Baltimore County backs away from college planning seminars
Baltimore County Public Schools have backed away from a plan to let a for-profit college planning company offer free seminars at every high school in the county this year.
The Nevada-based College Access Online was scheduled to give 50 seminars over the course of the winter and spring at each high school, according to documents obtained by The Baltimore Sun. Parents and students in grades seven through 12 were to be invited to the seminars, which acccording to a schedule obtained by The Sun, were to begin at Hereford High School on Dec. 12.
A memo about the seminars was distributed to guidance counselors and principals in the past several weeks instructing them to review the schedule for the seminars to make sure the cafeteria or auditorium at their school was free. The memo said schools would be given scripts for email and voicemail blasts that could be sent to all parents. The seminars also were discussed with principals in a meeting.
But Roger Plunkett, the assistant superintendent for curriculum and instruction, said yesterday: “Some people sent out a memo that was way too premature.” Plunkett said the system will not go forward with the plan. He said, “They were so many questions, so many things to consider. We have to look at all the school system’s policies and procedures.”
Guidance counselors in the school system, he said, do the same college planning work.
Shamren Fletcher, who is president of the company, said in an interview last week that she had spent four months working with the school system to set up the seminars. She said she talked to a number of administrators in the system, including Superintendent Joe A. Hairston, about two months ago.
College Access Online was working with a nonprofit foundation, called Gateway Alliance Foundation, that Fletcher said had been formed in order to do the planning seminars.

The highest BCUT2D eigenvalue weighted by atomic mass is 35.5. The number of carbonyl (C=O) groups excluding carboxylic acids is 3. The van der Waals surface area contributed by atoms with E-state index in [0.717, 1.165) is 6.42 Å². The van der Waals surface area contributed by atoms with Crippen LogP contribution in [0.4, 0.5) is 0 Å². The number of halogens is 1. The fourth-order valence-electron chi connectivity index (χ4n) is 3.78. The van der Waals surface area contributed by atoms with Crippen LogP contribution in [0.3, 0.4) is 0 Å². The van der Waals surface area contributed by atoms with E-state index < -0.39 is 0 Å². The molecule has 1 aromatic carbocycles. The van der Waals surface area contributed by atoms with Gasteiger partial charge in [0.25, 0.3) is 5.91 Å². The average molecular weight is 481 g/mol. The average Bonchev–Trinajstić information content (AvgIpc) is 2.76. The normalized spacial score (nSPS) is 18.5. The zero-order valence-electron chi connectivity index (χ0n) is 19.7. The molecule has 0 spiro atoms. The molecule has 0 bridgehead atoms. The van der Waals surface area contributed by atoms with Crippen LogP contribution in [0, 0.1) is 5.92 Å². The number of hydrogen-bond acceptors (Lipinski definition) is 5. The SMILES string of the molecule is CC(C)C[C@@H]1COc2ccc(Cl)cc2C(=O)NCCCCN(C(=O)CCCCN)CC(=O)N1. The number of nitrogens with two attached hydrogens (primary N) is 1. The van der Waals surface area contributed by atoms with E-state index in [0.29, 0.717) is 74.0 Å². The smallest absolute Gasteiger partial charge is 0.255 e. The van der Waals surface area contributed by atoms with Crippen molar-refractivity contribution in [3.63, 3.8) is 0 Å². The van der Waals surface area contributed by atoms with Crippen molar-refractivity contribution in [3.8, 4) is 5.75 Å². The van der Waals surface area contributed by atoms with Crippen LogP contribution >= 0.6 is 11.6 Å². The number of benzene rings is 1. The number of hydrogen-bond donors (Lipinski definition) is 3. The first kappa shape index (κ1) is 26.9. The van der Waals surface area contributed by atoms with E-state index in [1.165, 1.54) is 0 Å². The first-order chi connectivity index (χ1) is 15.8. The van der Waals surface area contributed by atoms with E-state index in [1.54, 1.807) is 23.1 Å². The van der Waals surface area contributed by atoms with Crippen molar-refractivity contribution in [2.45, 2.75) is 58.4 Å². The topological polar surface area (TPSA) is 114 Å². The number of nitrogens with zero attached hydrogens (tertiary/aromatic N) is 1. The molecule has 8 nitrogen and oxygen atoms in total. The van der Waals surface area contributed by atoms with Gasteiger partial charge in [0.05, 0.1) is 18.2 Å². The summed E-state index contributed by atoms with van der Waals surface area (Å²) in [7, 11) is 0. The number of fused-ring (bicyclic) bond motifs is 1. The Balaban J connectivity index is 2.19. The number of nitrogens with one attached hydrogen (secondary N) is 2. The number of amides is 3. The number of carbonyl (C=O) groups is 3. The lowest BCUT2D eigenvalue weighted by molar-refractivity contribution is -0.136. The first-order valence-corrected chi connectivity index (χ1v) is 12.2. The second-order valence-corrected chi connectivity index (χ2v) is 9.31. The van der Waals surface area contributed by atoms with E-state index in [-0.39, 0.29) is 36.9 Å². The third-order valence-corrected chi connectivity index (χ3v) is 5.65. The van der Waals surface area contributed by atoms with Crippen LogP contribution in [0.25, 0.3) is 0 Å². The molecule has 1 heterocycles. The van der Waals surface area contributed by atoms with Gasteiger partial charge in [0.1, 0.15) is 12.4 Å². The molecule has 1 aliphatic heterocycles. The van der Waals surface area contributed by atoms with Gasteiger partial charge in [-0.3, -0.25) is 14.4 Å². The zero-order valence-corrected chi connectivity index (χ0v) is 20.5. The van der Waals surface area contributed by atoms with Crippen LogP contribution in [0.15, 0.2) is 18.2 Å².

“There is zero charge,” she said. “I am giving my time for free. This is my community service initiative.”
A retired Baltimore County elementary school teacher was to help teach the seminars, which would cover tips for parents and students as they go through the search for a college and financial aid.
Fletcher said she did not intend to pitch her services during the seminars, but she would hand out business cards to those people who approached her afterwards. “We know some business will shake out from it,” Fletcher said.
But a competitor, Craig Meister, who owns Tactical College Consulting, said he believes that if the school system is going to allow a private company access to every high school, then other companies should be offered the same opportunity. Meister said his business has operated for six years in Baltimore County and believes he should have the same access as a Nevada-based company.
Daniel A. Domenech, the executive director of the American Association of School Administrators, said school systems have to "be very careful" when they bring a for-profit vendor into the district. "You run into the potential of firms doing the same thing saying, 'Hey, how do they get access and we don’t.'" Domenech said offering for-profit companies access to schools is not usual for districts.